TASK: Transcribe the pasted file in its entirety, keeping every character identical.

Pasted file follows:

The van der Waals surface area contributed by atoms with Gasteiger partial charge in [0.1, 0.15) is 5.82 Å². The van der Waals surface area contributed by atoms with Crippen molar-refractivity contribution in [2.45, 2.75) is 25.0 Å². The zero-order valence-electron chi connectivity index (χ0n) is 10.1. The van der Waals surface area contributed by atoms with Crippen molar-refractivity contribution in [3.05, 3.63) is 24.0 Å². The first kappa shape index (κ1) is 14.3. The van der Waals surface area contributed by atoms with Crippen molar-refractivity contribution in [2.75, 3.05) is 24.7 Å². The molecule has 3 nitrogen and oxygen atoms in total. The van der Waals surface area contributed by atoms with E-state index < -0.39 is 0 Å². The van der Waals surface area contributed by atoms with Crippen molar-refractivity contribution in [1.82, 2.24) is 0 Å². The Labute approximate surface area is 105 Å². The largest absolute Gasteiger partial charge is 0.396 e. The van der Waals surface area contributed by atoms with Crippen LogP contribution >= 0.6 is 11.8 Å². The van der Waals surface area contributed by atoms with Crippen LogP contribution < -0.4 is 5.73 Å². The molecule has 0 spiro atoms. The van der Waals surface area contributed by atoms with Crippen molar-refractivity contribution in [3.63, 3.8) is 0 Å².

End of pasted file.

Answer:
The van der Waals surface area contributed by atoms with Gasteiger partial charge in [0.1, 0.15) is 5.82 Å². The van der Waals surface area contributed by atoms with Crippen molar-refractivity contribution in [2.45, 2.75) is 25.0 Å². The zero-order valence-electron chi connectivity index (χ0n) is 10.1. The van der Waals surface area contributed by atoms with Crippen molar-refractivity contribution in [3.05, 3.63) is 24.0 Å². The first kappa shape index (κ1) is 14.3. The van der Waals surface area contributed by atoms with Crippen molar-refractivity contribution in [2.75, 3.05) is 24.7 Å². The molecule has 3 nitrogen and oxygen atoms in total. The van der Waals surface area contributed by atoms with E-state index < -0.39 is 0 Å². The van der Waals surface area contributed by atoms with Crippen molar-refractivity contribution in [1.82, 2.24) is 0 Å². The Labute approximate surface area is 105 Å². The largest absolute Gasteiger partial charge is 0.396 e. The van der Waals surface area contributed by atoms with Crippen LogP contribution >= 0.6 is 11.8 Å². The van der Waals surface area contributed by atoms with Crippen LogP contribution < -0.4 is 5.73 Å². The molecule has 0 spiro atoms. The van der Waals surface area contributed by atoms with Crippen molar-refractivity contribution in [3.63, 3.8) is 0 Å².